Stop Blame from Controlling Your Life

» Posted by on Jun 22, 2015 in Alpha Blog | 0 comments

Stop Blame from Controlling Your Life

Everyone’s been there:

“I hate the way I look — I wish my mom would have instilled more confidence in me.”

“I suck at sports. Great job teaching me the basics, dad.”

“I’m too freakishly neurotic to ever find peace in my life — my parents really screwed me up.”

Maybe all of that is true. We don’t get to choose our parents. (It might be an even more catastrophic world if that were the case.) If you didn’t want children, yet one miraculously appeared in your life nine months later, then a good thing to do involves treating that child like a human being. Children are not stupid. They pick up on things. They internalize these things. Twenty, 30 or 40 years later, they are talking to a therapist about these things.

The tricky part is when you blame your parents, or any caretaker or authority figure who played a part in rearing you, for everything — whether minor disappointments or major traumas — wrong with your life. Blame is part of the healing process. But if you’re not careful, you’ll never leave that place. You’ll end up stuck in a strange purgatory where you want to get better but can’t, because you just can’t let go. And when you can’t let go, you can’t accept responsibility.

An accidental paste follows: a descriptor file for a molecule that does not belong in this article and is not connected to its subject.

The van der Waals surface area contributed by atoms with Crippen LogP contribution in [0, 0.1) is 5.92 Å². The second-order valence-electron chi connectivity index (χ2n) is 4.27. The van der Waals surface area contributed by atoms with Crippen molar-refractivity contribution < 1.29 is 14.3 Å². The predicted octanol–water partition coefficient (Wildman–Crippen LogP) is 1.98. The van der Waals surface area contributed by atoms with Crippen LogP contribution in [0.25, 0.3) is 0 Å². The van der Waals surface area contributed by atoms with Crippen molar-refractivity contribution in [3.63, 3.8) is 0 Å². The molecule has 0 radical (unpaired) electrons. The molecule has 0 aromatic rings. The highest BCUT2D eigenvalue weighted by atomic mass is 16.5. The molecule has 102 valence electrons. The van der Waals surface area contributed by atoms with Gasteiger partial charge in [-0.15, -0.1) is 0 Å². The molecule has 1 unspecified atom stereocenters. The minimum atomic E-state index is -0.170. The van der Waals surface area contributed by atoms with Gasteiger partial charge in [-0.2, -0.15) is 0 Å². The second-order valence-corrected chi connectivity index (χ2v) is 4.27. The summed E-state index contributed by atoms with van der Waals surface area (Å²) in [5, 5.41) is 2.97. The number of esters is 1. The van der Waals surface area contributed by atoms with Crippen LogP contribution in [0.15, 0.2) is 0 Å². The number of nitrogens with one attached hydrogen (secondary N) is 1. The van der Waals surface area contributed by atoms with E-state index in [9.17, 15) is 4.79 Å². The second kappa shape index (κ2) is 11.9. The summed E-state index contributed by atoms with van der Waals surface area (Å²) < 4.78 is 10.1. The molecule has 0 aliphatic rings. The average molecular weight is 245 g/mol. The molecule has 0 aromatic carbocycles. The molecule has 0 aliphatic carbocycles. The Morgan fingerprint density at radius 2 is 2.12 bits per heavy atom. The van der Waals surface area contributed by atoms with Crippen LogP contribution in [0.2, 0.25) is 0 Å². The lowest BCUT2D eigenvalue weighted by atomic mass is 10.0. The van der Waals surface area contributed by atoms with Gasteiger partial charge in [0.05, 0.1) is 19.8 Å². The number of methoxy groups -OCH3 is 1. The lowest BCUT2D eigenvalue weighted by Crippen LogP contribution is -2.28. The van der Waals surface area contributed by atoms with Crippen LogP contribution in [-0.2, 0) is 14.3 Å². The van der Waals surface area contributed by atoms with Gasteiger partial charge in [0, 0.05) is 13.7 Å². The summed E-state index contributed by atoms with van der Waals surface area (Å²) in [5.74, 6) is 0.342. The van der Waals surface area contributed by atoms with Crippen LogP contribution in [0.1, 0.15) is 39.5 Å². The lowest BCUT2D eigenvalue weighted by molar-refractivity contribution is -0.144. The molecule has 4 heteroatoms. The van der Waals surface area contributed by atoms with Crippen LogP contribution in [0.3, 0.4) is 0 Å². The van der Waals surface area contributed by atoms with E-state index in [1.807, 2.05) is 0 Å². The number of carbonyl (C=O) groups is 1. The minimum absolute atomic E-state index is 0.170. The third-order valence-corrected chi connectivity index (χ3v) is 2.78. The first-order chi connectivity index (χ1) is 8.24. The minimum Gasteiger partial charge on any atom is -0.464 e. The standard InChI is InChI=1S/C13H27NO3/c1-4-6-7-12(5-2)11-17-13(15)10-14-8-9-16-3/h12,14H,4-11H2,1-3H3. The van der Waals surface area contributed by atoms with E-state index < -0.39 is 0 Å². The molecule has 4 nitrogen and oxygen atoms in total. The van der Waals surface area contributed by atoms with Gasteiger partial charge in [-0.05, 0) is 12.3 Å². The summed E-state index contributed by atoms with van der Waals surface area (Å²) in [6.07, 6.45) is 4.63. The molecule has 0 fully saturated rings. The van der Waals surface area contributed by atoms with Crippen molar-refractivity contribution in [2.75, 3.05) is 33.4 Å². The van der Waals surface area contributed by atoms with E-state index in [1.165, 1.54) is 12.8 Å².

Responsibility doesn’t mean that whatever happened to you was your fault. Responsibility means you are able to acknowledge that, “Yes, that horrible thing happened. Yes, that person may have been a monster.” (Or maybe they truly are a good person, just not a good parent.) Responsibility means, “These sad or horrendous things happened, but now I’m an adult. Maybe I don’t feel like an adult, but I am. So now what can I do? What can I do to get better?”

The “I” in “What can I do?” I is the most important part here. You can’t change the past. You certainly can’t change people. You can change the way you react. If you don’t, you’ll never gain back the control you’ve lost over your life (if you had any to begin with).

It’s important to acknowledge that things were not perfect. Traumatic things happened. Maybe those who were cruel to you truly regret the way they reared you or treated you. Maybe they don’t. But in the end, does it matter? (This is assuming, of course, that that person is no longer hurting other people). But you have to ask yourself, “Who is this bottled-up, unrelenting anger hurting more?” The answer is most likely you.

Anyone who goes through hardship or trauma will feel pain. From that pain often stems the need for blame. We don’t want to believe we are the own source of our pain. And in many cases, we aren’t. That doesn’t mean we get to stew in our own feelings of injustice forever. It means we deny, we grieve, we’re sad, we act out, we’re angry, we do incredibly stupid things. Eventually, that cycle gets pretty darn old. If you’re not at that point, I assure you, it will happen eventually.

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By Lauren Kruczy

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